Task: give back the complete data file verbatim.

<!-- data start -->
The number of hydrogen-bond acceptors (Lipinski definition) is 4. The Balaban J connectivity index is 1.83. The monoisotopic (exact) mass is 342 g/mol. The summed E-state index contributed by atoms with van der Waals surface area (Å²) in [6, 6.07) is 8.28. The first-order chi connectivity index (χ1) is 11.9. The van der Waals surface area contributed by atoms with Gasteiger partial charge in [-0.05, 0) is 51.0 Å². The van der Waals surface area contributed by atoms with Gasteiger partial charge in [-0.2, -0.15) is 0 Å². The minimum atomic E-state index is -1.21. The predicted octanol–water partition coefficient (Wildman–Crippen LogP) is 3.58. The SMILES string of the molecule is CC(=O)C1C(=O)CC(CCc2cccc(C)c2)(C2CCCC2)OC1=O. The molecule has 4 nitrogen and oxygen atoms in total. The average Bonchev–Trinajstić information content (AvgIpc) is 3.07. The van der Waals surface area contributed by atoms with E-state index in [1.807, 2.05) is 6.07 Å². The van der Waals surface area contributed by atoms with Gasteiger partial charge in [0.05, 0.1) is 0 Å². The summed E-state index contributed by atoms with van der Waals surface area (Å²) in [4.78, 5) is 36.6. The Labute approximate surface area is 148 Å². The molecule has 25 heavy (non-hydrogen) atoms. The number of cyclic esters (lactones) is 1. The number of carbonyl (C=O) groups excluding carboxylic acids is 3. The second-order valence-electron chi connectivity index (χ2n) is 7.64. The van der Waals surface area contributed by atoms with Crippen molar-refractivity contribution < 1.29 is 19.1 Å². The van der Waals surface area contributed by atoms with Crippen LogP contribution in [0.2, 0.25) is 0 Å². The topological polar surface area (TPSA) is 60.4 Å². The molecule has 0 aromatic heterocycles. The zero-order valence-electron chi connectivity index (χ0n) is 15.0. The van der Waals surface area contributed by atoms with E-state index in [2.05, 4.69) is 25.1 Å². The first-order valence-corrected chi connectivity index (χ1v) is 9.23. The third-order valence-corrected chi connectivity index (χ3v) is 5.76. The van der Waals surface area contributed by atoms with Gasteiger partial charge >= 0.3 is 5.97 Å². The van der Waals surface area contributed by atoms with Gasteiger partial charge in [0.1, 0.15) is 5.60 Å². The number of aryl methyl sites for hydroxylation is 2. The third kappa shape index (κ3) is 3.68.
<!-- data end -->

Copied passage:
The number of hydrogen-bond acceptors (Lipinski definition) is 4. The Balaban J connectivity index is 1.83. The monoisotopic (exact) mass is 342 g/mol. The summed E-state index contributed by atoms with van der Waals surface area (Å²) in [6, 6.07) is 8.28. The first-order chi connectivity index (χ1) is 11.9. The van der Waals surface area contributed by atoms with Gasteiger partial charge in [-0.05, 0) is 51.0 Å². The van der Waals surface area contributed by atoms with Gasteiger partial charge in [-0.2, -0.15) is 0 Å². The minimum atomic E-state index is -1.21. The predicted octanol–water partition coefficient (Wildman–Crippen LogP) is 3.58. The SMILES string of the molecule is CC(=O)C1C(=O)CC(CCc2cccc(C)c2)(C2CCCC2)OC1=O. The molecule has 4 nitrogen and oxygen atoms in total. The average Bonchev–Trinajstić information content (AvgIpc) is 3.07. The van der Waals surface area contributed by atoms with E-state index in [1.807, 2.05) is 6.07 Å². The van der Waals surface area contributed by atoms with Gasteiger partial charge in [0.05, 0.1) is 0 Å². The summed E-state index contributed by atoms with van der Waals surface area (Å²) in [4.78, 5) is 36.6. The Labute approximate surface area is 148 Å². The molecule has 25 heavy (non-hydrogen) atoms. The number of cyclic esters (lactones) is 1. The number of carbonyl (C=O) groups excluding carboxylic acids is 3. The second-order valence-electron chi connectivity index (χ2n) is 7.64. The van der Waals surface area contributed by atoms with Crippen molar-refractivity contribution < 1.29 is 19.1 Å². The van der Waals surface area contributed by atoms with Crippen LogP contribution in [0.2, 0.25) is 0 Å². The topological polar surface area (TPSA) is 60.4 Å². The molecule has 0 aromatic heterocycles. The zero-order valence-electron chi connectivity index (χ0n) is 15.0. The van der Waals surface area contributed by atoms with E-state index in [2.05, 4.69) is 25.1 Å². The first-order valence-corrected chi connectivity index (χ1v) is 9.23. The third-order valence-corrected chi connectivity index (χ3v) is 5.76. The van der Waals surface area contributed by atoms with Gasteiger partial charge >= 0.3 is 5.97 Å². The van der Waals surface area contributed by atoms with Gasteiger partial charge in [0.1, 0.15) is 5.60 Å². The number of aryl methyl sites for hydroxylation is 2. The third kappa shape index (κ3) is 3.68.